Have you heard of micellar water? I never had until a few months ago, when I read an interview with the stunning French actress Roxane Mesquida. Her flawless, glowing skin sent me into fits of envy so powerful, I was just dying to know how she does it. Fortunately for me, this interview just so happened to be on my beauty bible, Into The Gloss, which is so incredibly detailed and personal that I’m reluctant to even call it a blog. It’s the brain child of Emily Weiss, a Voguette and former model who has personal ties to some of the biggest names in the beauty business.
Excuse me for gushing — I live and breathe beauty, so Emily’s site is literally my idea of heaven: among other stories, she conducts beauty-oriented interviews with such inspirational figures as model Coco Rocha, top stylist Marina Muñoz, fashion royalty Ines de la Fressange, and even industry heavyweight and socialite Lauren Santo Domingo. These ladies, and so many more, dish to Emily on their personal routines of skincare, makeup, and general grooming.
As it so happens, many of these beautiful women are utterly French. I’ve always looked to the French for, well, all of my inspiration, be it art, style, beauty, or simply attitude. You know, that je ne sais quoi. I have always battled issues with my skin: it’s too oily, then it’s too dry; it’s bumpy, it’s red, it looks angry. With my obsessive notes on the skincare of other, more beautiful people, I found that these ladies all had one thing in common. They don’t use tap water on their face. It sounds ridiculous, like I splash my face with Evian each morning, but it’s not so. Micellar water is difficult to describe, but it replaces your every day soap-and-cleanser routine, and it’s especially suited to sensitive, problematic skin like mine. Any skin type can use it, from the oiliest to the most dehydrated.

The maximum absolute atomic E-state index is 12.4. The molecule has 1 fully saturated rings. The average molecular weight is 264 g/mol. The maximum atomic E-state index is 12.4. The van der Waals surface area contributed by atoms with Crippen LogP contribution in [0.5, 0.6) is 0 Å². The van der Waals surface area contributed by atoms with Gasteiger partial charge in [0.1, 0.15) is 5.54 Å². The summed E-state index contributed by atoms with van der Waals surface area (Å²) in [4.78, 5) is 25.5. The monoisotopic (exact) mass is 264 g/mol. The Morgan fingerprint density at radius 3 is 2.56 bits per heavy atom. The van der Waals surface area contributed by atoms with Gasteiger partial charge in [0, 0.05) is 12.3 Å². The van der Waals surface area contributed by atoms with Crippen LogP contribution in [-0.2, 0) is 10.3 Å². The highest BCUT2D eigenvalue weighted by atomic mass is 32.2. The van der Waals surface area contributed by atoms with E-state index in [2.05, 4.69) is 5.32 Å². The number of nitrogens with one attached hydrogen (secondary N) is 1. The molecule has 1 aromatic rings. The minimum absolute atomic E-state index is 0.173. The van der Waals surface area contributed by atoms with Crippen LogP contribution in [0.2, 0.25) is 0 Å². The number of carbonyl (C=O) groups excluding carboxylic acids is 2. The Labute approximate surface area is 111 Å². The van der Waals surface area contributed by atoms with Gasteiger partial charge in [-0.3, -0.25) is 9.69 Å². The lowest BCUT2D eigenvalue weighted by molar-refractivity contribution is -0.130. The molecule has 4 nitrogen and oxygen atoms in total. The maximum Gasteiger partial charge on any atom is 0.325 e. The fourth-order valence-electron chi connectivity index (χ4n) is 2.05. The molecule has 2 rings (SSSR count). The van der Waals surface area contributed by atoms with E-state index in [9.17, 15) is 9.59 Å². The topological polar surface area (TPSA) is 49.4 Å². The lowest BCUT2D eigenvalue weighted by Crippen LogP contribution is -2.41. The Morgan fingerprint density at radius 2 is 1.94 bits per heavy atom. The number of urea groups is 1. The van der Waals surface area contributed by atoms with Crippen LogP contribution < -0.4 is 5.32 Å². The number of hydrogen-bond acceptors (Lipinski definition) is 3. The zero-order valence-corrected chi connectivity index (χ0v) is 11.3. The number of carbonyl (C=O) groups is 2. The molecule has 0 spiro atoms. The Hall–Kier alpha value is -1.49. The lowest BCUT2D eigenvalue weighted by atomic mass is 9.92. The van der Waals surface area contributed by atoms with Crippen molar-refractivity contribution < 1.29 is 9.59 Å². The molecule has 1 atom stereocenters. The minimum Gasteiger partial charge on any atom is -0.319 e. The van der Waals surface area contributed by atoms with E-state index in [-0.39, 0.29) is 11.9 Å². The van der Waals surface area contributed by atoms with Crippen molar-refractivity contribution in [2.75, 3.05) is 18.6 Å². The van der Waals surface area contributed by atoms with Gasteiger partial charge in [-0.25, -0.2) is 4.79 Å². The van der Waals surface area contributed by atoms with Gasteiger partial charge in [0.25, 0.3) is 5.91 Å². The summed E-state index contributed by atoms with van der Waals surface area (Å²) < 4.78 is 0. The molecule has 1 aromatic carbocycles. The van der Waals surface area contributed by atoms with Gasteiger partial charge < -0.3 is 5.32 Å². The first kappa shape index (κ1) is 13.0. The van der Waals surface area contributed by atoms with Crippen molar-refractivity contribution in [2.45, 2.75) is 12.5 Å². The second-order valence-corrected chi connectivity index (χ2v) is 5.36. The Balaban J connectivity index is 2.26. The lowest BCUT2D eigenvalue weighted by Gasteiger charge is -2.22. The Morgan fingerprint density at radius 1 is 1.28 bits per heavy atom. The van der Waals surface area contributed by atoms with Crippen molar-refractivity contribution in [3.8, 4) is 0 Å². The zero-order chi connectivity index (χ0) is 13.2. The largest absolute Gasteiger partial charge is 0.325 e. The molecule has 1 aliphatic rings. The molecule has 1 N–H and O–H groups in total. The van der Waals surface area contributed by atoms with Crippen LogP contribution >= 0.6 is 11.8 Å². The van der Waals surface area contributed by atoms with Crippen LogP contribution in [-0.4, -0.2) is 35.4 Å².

I’m sure you’re familiar with contaminants in the water that comes out of our sinks and showers. It’s full of minerals, toxins, and chlorine, which has led many of us to become slaves to bottled or filtered water for drinking … but what about for your skin? Tap water in and of itself robs your skin of its essential protective oils. This is where micellar water comes in. I don’t know the exact science behind it, and I won’t pretend like I do, but micellar solutions are capable of cleansing your skin, removing makeup and pore-clogging grime, without the use of harsh detergents like those present in facial cleanser formulas. This has been an absolute godsend for me, plus there’s no scrubbing, no soap, no splashing your face with water: it only takes a cotton ball. My face no longer gets as irritated, or breaks out in furious red non-zit bumps, like it used to when I used tap water.
It’s impossible not to get your face wet while showering, but using a micellar solution immediately after can save your skin from the effects of tap water. Micellar water is wonderful at removing makeup, but I prefer taking mine off before using the formula so as not to waste it. I first remove my face and eye makeup with an easy face wipe like Burt’s Bees Facial Cleansing Towelettes ($5.99 at drugstore.com), which remove eye makeup surprisingly well. I then saturate a cotton ball with the micellar water, and just rub it over my face, making sure to apply it to every inch, even those easily ignored. If there’s a lot of makeup residue on the cotton afterwards, which there usually isn’t, I repeat the action with a fresh pad until it comes up clean. Then I dry my face with a towel and continue my skincare routine. No toner required — micellar solutions tone as they cleanse.
It sounds too simple, like it couldn’t possibly get your face completely clean, but it does. I have significantly less breakouts and blackheads than ever after making the switch to micelle. I would even go so far as to say that this simple change alone has improved my skin in ways that I had hoped expensive cleansers, serums, and treatments would. All it took was a bottle of water.
Caudalie Cleansing Water, $26 for 6.7 oz (Sephora)
Bioderma Crealine H2o, $29 for 500 ml (Amazon)
Dior Instant Cleansing Water, $36 for 6.7 oz (Sephora)
Sephora Collection Triple Action Cleansing Water, $14 for 5 oz (Sephora)
La Roche Posay Physiological Micellar Solution, $13.63 for 200 ml (Le Guide Sante)
Yves Saint Laurent Toning & Cleansing Micellar Water, $40 for 6.7 oz (Sephora)
Lancome Eau Fraîche Douceur, $37 for 6.8 oz (Sephora)